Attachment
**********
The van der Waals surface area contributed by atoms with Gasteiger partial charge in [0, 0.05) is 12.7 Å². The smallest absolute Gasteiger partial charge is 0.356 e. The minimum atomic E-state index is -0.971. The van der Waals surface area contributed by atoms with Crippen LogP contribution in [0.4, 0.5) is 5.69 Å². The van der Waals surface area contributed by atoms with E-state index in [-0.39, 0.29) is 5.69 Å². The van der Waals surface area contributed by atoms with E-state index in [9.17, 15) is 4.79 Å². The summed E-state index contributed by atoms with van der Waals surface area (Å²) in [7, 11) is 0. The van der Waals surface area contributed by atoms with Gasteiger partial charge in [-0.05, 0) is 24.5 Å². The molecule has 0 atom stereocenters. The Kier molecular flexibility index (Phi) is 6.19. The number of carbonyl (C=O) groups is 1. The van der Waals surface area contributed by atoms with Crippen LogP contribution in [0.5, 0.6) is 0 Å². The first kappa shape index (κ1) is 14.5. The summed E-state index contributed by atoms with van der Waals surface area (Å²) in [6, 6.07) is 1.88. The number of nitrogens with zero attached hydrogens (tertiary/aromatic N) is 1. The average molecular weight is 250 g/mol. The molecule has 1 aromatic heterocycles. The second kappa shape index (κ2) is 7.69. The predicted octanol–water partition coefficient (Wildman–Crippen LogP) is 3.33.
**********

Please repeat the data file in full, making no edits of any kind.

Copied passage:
The van der Waals surface area contributed by atoms with Gasteiger partial charge in [0, 0.05) is 12.7 Å². The smallest absolute Gasteiger partial charge is 0.356 e. The minimum atomic E-state index is -0.971. The van der Waals surface area contributed by atoms with Crippen LogP contribution in [0.4, 0.5) is 5.69 Å². The van der Waals surface area contributed by atoms with E-state index in [-0.39, 0.29) is 5.69 Å². The van der Waals surface area contributed by atoms with E-state index in [9.17, 15) is 4.79 Å². The summed E-state index contributed by atoms with van der Waals surface area (Å²) in [7, 11) is 0. The van der Waals surface area contributed by atoms with Gasteiger partial charge in [-0.05, 0) is 24.5 Å². The molecule has 0 atom stereocenters. The Kier molecular flexibility index (Phi) is 6.19. The number of carbonyl (C=O) groups is 1. The van der Waals surface area contributed by atoms with Crippen LogP contribution in [0.5, 0.6) is 0 Å². The first kappa shape index (κ1) is 14.5. The summed E-state index contributed by atoms with van der Waals surface area (Å²) in [6, 6.07) is 1.88. The number of nitrogens with zero attached hydrogens (tertiary/aromatic N) is 1. The average molecular weight is 250 g/mol. The molecule has 1 aromatic heterocycles. The second kappa shape index (κ2) is 7.69. The predicted octanol–water partition coefficient (Wildman–Crippen LogP) is 3.33.